- Make a habit of bringing a training log to the gym. I know it looks hilarious, but think about the argument most trainees will bring forward for not bringing a log with them and laughing at those who do - "Look at him / her! As if this guy / gal was a pro-athlete *laughs*?" If that's embarrassing for anyone, it's embarrassing for the idiot who says that. No athlete carries a training log around to "look like an athlete", he or she uses it as a tool to increase his performance from the level of the amateurish gymbro who feels that a training log is laughable and absurd to that of a pro athlete!
- Training type: The type of training is basically defined by its purpose about which I have written in the previous paragraph. Overall there are so many ways to train (and to train successfully) that simply compiling a comprehensive list of all of them would already go well beyond the scope of this series. Therefore we will stick to the most fundamental distinction: Aerobic and anaerbic training.
Why do you train as if you would try to win the Ironman and the Mr. O in one year? You know that won't work!
I could now go on about how athletes who perform in aerobic sports are more prone to overtrain and fall victim to the athlete's triad, but this is of no avail, if your goal is to win the next marathon, the Ironman or whatever (and I am the last one to argue you ot of perusing the one goal that truly motivates you).
What I can and want to do, though, is to remind you of the necessity not to lose sight of your goals. And this will necessarily entail that you have to prioritize one training type over another. Don't lull yourself into the believe you could win the Mr. O and the Ironman in a single year!
- Off time: Off-time includes both the 2-4 days you take off every week, as well as the 1-2 weeks you should take off every 4-6 weeks. In that, off means, no regular training! It does not mean you have to sit around all day.
"Where is everyone? At home recovering and growing?" Click on the image to learn more about "Detraining & Training Periodization"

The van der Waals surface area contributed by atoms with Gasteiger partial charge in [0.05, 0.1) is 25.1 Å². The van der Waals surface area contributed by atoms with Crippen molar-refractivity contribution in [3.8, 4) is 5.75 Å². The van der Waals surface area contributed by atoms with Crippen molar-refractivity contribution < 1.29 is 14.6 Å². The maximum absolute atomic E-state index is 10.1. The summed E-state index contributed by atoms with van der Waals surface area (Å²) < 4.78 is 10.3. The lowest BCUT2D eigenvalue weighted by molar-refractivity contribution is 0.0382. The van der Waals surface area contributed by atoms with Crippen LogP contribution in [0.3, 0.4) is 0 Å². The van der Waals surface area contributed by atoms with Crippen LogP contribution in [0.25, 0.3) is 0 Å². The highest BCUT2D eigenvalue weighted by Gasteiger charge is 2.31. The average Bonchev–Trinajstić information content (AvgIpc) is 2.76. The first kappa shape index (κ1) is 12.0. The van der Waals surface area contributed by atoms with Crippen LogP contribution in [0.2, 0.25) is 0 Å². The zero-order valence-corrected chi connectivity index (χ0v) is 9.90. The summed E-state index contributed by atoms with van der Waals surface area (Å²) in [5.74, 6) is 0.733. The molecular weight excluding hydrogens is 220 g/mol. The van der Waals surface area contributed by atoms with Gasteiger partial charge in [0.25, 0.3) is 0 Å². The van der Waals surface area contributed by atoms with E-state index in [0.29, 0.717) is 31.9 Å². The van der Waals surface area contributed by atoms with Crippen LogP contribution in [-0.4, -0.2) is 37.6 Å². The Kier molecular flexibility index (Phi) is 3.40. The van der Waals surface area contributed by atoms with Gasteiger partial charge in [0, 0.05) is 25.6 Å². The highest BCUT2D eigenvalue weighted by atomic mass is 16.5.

Ignore that feeling, use your brain! If you still feel after all those things I mentioned before that you id absolutely nothing wrong, take a week off, now! Completely off! And don't even think about cutting back on calories!
Come back here in 7 days without exercise and plenty of nutritious food, read the post again and you will (a) realize that your brain is able to process information again and (b) you did not get a fat diabetic slob from giving your body what it needs: REST & FOOD!
That's it for this week!
A long, not very sciency post of which I am quite sure that some of you will say that this was not very useful. After all, they were already doing all that... were they really? And what about the adequate energy intake? What about not calculating how much energy you spend during your workout and rather not eating another rice crump with all its "bad carbs", when they missed 5 minutes of your regular 45 minutes "till-I-drop" run on the treadmill they add on top of a strength workout to make sure they stay lean on a bulk, telling themselves that it was a "walk in the park" anyways and would thus promote regeneration? ... Not you? And you still got problems? Fine, then take a month off to fully recover.
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- Ahtiainen JP, Pakarinen A, Alen M, Kraemer WJ, Häkkinen K. Short vs. long rest period between the sets in hypertrophic resistance training: influence on muscle strength, size, and hormonal adaptations in trained men. J Strength Cond Res. 2005 Aug;19(3):572-82.